At step 504, the messages assigned to the category are examined and the tokens making up each message are identified. The highest priority non-neutral token is selected as the first token in the label. A neutral token is a token having little or no usefulness in distinguishing between messages, such as a commonly used connector word or portion of such a word. Connector words include the words “and,” “or,” “nor” and the like.

Suitably, priority for a token may be determined primarily by frequency of occurrence, with ties being broken using a lexicographic ordering. For example, if two tokens occur with equal frequency, the alphabetically first token may be selected. At step 506, the next highest priority non-neutral token is selected. Step 506 is repeated until the label has reached the desired length, at which point the process 500 terminates.

FIG. 6 illustrates the steps of a process 600 of message analysis and category assignment according to an aspect of the present invention. The process 600 may suitably be performed as the step 208 of the process 200, and may suitably be performed by the message categorization module 124 of FIG. 1. At the beginning of the execution of the process 600, categories have been defined and populated and tokens for each category have been identified.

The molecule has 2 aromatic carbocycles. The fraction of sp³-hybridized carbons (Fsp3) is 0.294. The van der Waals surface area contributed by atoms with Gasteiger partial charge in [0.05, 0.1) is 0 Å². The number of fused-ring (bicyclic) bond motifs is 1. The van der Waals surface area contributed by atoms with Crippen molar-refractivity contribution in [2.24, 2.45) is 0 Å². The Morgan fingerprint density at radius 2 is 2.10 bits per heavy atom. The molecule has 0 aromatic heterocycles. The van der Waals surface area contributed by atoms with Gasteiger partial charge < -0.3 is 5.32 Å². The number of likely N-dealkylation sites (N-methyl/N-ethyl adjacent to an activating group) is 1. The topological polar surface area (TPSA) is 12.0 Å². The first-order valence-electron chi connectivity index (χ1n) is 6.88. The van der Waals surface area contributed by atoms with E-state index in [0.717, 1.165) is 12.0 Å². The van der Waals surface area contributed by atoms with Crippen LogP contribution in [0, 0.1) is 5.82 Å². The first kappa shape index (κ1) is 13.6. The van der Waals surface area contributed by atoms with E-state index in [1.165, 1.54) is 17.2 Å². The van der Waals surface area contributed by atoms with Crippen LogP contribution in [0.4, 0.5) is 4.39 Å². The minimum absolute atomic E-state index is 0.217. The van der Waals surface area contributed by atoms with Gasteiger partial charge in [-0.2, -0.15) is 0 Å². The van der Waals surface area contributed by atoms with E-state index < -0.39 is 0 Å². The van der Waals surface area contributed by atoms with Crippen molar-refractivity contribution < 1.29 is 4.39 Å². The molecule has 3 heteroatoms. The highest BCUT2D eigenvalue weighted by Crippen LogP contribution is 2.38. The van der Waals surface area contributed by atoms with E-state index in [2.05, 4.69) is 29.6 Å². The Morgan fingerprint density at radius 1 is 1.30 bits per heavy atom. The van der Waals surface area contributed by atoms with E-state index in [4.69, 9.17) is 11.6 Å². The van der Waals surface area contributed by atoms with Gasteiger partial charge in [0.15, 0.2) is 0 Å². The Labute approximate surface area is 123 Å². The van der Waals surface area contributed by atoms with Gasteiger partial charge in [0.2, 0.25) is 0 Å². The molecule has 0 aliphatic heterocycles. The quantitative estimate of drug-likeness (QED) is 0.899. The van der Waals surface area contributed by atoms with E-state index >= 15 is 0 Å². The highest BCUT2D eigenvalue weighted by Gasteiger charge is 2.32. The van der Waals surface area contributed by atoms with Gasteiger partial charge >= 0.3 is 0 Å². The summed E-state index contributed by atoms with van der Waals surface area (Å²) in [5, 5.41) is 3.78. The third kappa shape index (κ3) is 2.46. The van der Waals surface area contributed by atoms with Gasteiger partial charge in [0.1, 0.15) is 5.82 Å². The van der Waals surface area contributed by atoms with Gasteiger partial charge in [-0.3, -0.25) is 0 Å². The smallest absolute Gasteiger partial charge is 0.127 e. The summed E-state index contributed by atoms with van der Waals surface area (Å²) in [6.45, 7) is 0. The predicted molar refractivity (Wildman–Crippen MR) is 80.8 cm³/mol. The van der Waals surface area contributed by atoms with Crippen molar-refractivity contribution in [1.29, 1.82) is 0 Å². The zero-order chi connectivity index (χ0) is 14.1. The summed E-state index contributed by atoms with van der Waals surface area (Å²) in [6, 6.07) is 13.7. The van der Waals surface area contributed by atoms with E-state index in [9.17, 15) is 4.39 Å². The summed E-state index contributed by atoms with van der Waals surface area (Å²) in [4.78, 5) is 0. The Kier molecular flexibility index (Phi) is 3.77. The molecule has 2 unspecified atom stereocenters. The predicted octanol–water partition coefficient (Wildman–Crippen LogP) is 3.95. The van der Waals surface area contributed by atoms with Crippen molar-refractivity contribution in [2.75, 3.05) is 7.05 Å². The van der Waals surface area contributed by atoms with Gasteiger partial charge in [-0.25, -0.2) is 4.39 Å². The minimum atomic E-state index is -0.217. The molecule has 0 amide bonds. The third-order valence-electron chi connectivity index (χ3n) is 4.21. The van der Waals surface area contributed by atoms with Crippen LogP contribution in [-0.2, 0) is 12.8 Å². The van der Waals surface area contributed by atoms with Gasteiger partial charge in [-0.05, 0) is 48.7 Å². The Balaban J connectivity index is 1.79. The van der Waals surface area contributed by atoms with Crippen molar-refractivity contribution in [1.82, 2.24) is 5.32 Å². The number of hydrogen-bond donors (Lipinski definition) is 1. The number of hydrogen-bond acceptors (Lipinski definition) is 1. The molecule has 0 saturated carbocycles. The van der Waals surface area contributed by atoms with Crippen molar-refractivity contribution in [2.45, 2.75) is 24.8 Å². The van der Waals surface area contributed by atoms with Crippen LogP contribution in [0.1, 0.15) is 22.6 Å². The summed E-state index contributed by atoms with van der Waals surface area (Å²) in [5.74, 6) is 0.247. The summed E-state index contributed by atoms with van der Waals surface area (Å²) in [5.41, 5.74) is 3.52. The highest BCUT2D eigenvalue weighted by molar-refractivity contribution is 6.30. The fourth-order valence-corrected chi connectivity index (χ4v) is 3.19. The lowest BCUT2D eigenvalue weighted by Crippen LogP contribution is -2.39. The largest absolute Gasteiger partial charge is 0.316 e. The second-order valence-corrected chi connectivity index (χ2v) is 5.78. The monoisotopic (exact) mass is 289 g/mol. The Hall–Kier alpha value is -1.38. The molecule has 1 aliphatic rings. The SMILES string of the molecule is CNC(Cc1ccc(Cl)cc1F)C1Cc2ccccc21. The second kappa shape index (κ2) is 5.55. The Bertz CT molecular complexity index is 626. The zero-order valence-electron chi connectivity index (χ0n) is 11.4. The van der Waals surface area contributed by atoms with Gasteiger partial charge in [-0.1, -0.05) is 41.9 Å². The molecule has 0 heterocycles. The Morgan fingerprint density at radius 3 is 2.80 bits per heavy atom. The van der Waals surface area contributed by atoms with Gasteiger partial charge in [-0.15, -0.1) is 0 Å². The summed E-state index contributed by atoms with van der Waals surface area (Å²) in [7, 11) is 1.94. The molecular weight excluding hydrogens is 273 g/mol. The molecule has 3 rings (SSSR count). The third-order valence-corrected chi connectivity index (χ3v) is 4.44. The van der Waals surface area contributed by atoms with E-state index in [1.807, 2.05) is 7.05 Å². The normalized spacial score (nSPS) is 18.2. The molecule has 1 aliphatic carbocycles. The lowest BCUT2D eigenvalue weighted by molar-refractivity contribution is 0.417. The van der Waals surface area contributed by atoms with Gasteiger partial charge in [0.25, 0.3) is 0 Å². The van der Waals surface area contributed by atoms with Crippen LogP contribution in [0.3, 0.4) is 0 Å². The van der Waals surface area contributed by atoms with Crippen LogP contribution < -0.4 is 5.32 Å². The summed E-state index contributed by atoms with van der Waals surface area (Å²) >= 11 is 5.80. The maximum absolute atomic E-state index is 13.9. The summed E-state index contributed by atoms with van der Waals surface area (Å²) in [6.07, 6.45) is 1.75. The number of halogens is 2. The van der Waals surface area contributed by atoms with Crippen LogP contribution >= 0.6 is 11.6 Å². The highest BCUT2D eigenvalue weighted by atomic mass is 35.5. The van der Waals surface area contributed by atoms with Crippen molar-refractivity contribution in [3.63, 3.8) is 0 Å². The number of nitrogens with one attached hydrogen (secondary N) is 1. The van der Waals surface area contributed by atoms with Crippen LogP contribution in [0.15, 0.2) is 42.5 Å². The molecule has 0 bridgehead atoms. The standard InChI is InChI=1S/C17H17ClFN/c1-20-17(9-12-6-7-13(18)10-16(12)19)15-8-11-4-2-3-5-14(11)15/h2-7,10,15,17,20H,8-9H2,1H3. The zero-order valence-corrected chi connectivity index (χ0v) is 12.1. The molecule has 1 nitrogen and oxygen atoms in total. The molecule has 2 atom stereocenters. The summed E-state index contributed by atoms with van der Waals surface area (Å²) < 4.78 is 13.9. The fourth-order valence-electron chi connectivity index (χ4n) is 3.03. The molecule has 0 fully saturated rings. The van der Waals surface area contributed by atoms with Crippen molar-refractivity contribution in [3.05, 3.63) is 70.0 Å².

At step 602, upon receipt of an incoming message, syntactic comparisons are made against the incoming message and the messages in each category, in order to compute for each category a probability that the message belongs to that category. Details of this computation are discussed further below in connection with FIG. 7. At step 604, the highest probability value is selected. At step 606, the selected probability value is compared against a threshold value. If the selected probability value meets the threshold value, the process proceeds to step 608 and the message is assigned to the established category for which the probability value was computed. If the selected probability value does not meet the threshold value, the process proceeds to step 610 and the message is assigned to the overflow category. In either case, the process then terminates at step 612.